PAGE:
Hochul Slammed For ‘Half-Baked’ Legal Pot Rollout

New York Gov. Kathy Hochul is being criticized for her administration’s “half baked” efforts to rollout the state’s new recreational cannabis market.

The Coalition for Access to Regulated and Safe Cannabis, which is suing the state over the botched rollout, says it has launched a nearly half-million dollar media campaign aimed at raising awareness about the “failed policies” of the Hochul administration to regulate the recreational cannabis market and “the danger they pose to New Yorkers.”

The group said delays in issuing licenses to qualifying cannabis businesses are feeding black market sales and depriving the state government of revenue from pot taxes.

“Simply put, New York’s cannabis policies are a total failure,” Rev. Kirsten Foy, the group’s spokesman, said in a statement. “As it currently stands the illicit market has metastasized and burgeoned into the full scale of the market that was initially envisioned for the legal license holders.”

The group says the media campaign will include full-page color ads in major New York newspapers and digital ads on social media and other websites.

New York legalized recreational cannabis in 2021 under legislation signed by then-Gov. Andrew Cuomo, allowing cultivation and retail sales and setting up a system of taxation and regulation for the new industry. To date, about 20 retail pot shops have opened, state regulators say.

Under the law approved by the state Legislature, regulators gave the first retail cannabis licenses to convicted pot dealers as part of a licensing program that is now being challenged in the courts.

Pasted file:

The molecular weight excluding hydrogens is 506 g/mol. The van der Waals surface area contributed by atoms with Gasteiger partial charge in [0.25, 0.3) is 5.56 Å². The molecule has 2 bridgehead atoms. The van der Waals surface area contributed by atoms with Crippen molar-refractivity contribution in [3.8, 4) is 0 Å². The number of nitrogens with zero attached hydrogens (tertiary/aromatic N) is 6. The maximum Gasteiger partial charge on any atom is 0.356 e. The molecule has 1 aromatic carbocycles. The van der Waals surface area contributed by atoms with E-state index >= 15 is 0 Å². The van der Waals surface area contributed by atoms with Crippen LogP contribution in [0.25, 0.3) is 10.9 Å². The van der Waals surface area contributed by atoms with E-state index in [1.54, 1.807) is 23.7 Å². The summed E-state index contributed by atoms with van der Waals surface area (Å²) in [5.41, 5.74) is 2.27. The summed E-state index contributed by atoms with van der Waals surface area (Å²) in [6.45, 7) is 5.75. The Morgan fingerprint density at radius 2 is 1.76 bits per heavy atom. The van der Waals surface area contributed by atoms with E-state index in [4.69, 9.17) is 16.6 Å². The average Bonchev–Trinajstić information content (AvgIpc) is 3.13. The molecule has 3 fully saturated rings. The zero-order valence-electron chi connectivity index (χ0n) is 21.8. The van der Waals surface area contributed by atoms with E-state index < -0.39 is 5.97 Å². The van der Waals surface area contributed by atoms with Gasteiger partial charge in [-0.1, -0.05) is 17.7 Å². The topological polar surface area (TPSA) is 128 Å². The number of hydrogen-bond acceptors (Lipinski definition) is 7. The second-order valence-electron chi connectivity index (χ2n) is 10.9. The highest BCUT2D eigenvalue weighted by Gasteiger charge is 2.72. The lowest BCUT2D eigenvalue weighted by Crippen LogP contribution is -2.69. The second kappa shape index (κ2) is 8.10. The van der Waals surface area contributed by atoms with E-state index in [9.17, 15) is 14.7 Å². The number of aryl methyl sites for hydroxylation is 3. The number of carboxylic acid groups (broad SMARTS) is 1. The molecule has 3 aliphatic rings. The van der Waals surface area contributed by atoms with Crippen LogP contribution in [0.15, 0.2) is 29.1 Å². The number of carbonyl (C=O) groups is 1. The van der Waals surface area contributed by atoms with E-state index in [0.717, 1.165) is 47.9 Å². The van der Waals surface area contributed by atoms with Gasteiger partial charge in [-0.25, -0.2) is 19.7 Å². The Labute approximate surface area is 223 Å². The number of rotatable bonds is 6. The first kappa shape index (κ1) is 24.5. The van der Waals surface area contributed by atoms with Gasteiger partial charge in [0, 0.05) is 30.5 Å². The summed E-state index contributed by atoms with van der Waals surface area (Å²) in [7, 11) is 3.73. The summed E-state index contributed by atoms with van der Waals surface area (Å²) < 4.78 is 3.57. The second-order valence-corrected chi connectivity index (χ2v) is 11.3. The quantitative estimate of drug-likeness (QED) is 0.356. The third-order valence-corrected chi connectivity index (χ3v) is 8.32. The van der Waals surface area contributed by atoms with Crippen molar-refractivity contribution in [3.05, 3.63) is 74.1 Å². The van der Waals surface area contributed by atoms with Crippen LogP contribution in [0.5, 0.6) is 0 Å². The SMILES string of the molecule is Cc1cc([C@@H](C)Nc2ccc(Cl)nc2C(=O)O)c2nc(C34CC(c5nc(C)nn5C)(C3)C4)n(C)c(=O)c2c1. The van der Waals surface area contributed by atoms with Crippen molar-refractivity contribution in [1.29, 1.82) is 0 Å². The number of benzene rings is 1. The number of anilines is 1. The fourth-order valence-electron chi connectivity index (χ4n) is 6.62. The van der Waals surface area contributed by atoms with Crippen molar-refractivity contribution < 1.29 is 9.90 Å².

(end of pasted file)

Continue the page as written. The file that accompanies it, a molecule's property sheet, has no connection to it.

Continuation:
Last month, a New York judge halted new cannabis licenses under a program that favors people with previous drug conviction charges following a legal challenge by a group of veterans who argue the system of issuing licenses to certain social equity applicants violates the state Constitution.

The ruling by Supreme Court Justice Kevin Bryant blocked the Office of Cannabis Management from granting new conditional adult-use recreational dispensary licenses or processing existing ones, while the legal challenge plays out.

Meanwhile, illegal storefront operations proliferated over the past year amid the slow rollout of licensed pot shops, prompting calls to Hochul to crackdown on unlicensed sales.

In April, Hochul unveiled a taxpayer-funded public education campaign calling on cannabis users to “buy legal” and urging them to avoid the illegal market.

Despite preliminary estimates projecting sales of more than $1 billion in 2023, state regulators said last month the adult-use sales in New York state have generated only $16.5 million since the first dispensary opened in December.

To date, at least 23 states, the District of Columbia, and the U.S. territory of Guam have legalized recreational marijuana, to the National Conference of State Legislatures. Thirty-eight states have medical marijuana programs.


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